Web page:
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  • Gifts from the land & water

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    I have long been fascinated with wild food foraging. Helping family members learn about wild edibles has developed into a hobby that has allowed us to experience, to a degree, how our ancestors lived off the land.

    Foraging for plants and hunting wild game are ancient patterns of human subsistence. For thousands of years, people survived in this manner. In 1972, Richard Mabey published the book Food for Free; and soon, the world began looking at “weeds” differently. The phrase “if you can’t beat ‘em, eat them” reflected peoples’ desire to cut costs and conserve. Today, as global resources run low, Mabey’s sentiments have taken on new meaning.

    To survive, wild plants must cope with herbivores and climatic changes. They’ve evolved to become species that contain high concentrations of carbohydrates, fats and proteins. 

    Many of the tastes we appreciate, such as sourness, sweetness and saltiness, are adaptations plants have developed to discourage herbivores. Many renewable herbs, greens, fruits, berries and seeds thrive in backyards. Although we can easily incorporate these tasty resources into meals, many people destroy them as weeds.

    “Up until World War II, people ate ‘weeds’ regularly,” notes Peter Gail, author of The Dandelion Celebration. “Dandelions, lamb’s-quarters—all sorts of wild plants—were part of daily diets. The bias against wild edibles came after World War II, in part because of pesticide company advertising.” Gail continues, “The pesticide industry convinced consumers they should value green lawns, and the way to get a lawn green was by ridding it of weeds.”

    Today, concern over the health risks of pesticides and preservatives in commercially-prepared foods make wild edibles increasingly appealing. As an added bonus for consumers concerned with protecting the environment, many wild edibles are naturally-renewable food resources that thrive under difficult growing conditions. 

    Only recently has a broader awareness of native food developed. This is a cuisine from people whose food supply has oftentimes been whatever they could find, wherever they found it. 

    In addition to blueberries, black cherries, crabapples and grapes, native foods include seeds. Living off the land as wild animals (did) do, man ate seeds that were nutritionally appealing. Nuts are seeds. The great advantage to man of nut-bearing trees is that, unlike animals, they can’t run away. The energy expended by humans in gathering nuts is much less than the energy spent obtaining similar caloric value from hunting. Ground into flour, chestnuts pack a nutritional wallop and contribute to such savory dishes as nutty-tasting crepes.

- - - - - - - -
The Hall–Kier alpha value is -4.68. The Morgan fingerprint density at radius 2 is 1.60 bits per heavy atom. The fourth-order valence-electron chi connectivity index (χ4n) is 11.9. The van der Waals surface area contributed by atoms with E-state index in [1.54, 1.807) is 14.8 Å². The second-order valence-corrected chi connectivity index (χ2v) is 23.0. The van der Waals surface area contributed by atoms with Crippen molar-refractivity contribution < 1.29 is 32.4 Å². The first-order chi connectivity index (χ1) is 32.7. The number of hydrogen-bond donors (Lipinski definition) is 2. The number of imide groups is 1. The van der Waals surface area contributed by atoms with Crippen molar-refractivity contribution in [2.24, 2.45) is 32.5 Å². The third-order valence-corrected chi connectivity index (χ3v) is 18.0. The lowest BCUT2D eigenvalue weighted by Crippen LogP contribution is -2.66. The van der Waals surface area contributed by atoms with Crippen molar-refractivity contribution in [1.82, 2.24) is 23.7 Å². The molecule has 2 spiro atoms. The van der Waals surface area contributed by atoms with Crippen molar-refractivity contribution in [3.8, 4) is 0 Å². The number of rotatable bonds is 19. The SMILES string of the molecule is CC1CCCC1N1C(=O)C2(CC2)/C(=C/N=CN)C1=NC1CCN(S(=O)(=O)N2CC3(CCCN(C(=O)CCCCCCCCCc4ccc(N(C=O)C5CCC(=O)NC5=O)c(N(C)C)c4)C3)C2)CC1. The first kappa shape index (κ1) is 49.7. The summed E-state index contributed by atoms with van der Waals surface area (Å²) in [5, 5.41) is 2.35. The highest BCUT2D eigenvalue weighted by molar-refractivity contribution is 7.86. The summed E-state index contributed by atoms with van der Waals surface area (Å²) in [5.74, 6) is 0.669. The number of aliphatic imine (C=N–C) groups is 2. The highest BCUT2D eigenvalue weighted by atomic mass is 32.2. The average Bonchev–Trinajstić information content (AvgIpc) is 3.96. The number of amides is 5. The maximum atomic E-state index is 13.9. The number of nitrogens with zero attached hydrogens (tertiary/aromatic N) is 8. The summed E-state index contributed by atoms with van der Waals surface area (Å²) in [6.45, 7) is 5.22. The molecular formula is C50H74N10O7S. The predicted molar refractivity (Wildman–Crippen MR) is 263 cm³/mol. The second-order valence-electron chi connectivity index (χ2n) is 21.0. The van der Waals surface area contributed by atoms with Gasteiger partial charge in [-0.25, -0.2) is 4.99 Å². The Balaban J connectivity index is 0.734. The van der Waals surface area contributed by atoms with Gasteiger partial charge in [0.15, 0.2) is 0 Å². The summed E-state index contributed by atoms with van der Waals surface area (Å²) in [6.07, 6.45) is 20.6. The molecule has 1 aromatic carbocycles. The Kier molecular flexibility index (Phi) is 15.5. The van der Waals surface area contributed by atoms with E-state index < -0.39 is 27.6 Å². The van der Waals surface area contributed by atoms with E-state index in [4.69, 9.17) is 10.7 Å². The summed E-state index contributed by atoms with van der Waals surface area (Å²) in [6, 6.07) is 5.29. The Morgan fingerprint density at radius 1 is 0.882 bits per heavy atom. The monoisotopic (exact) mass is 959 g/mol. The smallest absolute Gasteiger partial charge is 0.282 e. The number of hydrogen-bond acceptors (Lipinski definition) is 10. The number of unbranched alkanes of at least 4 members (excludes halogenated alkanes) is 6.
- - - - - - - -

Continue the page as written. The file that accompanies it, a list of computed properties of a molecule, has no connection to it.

Fruits contain a variety of cancer-suppressing chemicals. Blueberries, wild cherries and dandelions are among my favorite wild foods. Long ago, native peoples collected wild blueberries from along riverbanks. Packed with antioxidants, blueberries can be eaten fresh or baked into muffins.

    Dandelions taste great when added to salads. They contain minerals and vitamins, along with health-enhancing bioflavonoids (substances that nourish blood vessels). Dandelion flowers are sweetest when picked young and have a honey-like flavor. Young dandelion leaves taste great when steamed. 

    Cattails grow in marshy ground most anywhere. Cattail roots can be ground into flour that’s ideal for making muffins, biscuits and pancakes.

    Species of the genus allium include onion, garlic, chives, ramps, leeks and shallots. All members of the genus are edible. 

    One good way to look for wild foods is to go with an experienced forager who can demonstrate which plants are edible. Should you go it alone, start with one plant. Of course, you should be able to identify any plant you plan to eat with certainty. Follow a few safe plants through the seasons and study them carefully, gradually adding new ones to your bring-home-and-eat list.

    Other foraging tips provided by Robert Henderson, author of The Neighborhood Forager are:

    • Spit the pits. Many fruit pits, including apricots, enclose a poisonous substance (think cyanide), so it’s best to avoid them altogether.
    • Always observe the first-try protocol. After you have positively identified a plant and its edible parts, taste it and then wait to see how your body reacts before consuming more.
    • Eat wild foods only when they’re in season. 

    Consuming wild foods is an excellent way to add variety to your meals, boost your health and learn about the environment. As a collector of wild edible foods, I have developed a keener appreciation of where and how my food grows. The closer to home you find your food, chances are it is better for your pocketbook, your health and the planet. Enjoy, but please exercise prudence.

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